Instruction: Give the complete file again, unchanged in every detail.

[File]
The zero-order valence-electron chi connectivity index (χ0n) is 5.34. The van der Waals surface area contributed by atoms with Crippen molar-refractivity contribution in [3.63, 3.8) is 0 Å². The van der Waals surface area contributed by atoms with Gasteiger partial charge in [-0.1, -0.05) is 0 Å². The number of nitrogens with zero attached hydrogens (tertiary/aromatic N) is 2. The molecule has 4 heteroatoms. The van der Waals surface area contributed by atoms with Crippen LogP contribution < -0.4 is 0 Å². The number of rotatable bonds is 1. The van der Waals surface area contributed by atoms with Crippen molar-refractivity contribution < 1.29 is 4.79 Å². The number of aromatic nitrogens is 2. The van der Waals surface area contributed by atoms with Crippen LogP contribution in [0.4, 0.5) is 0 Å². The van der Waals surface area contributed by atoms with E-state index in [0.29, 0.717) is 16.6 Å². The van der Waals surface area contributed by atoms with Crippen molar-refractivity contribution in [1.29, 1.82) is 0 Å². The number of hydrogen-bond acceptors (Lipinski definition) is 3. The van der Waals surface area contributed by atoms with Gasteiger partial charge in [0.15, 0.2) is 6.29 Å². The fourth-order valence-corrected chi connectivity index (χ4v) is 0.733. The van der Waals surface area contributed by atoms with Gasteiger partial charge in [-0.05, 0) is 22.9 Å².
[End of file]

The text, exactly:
The zero-order valence-electron chi connectivity index (χ0n) is 5.34. The van der Waals surface area contributed by atoms with Crippen molar-refractivity contribution in [3.63, 3.8) is 0 Å². The van der Waals surface area contributed by atoms with Gasteiger partial charge in [-0.1, -0.05) is 0 Å². The number of nitrogens with zero attached hydrogens (tertiary/aromatic N) is 2. The molecule has 4 heteroatoms. The van der Waals surface area contributed by atoms with Crippen LogP contribution < -0.4 is 0 Å². The number of rotatable bonds is 1. The van der Waals surface area contributed by atoms with Crippen molar-refractivity contribution < 1.29 is 4.79 Å². The number of aromatic nitrogens is 2. The van der Waals surface area contributed by atoms with Crippen LogP contribution in [0.4, 0.5) is 0 Å². The van der Waals surface area contributed by atoms with E-state index in [0.29, 0.717) is 16.6 Å². The van der Waals surface area contributed by atoms with Crippen molar-refractivity contribution in [1.29, 1.82) is 0 Å². The number of hydrogen-bond acceptors (Lipinski definition) is 3. The van der Waals surface area contributed by atoms with Gasteiger partial charge in [0.15, 0.2) is 6.29 Å². The fourth-order valence-corrected chi connectivity index (χ4v) is 0.733. The van der Waals surface area contributed by atoms with Gasteiger partial charge in [-0.05, 0) is 22.9 Å².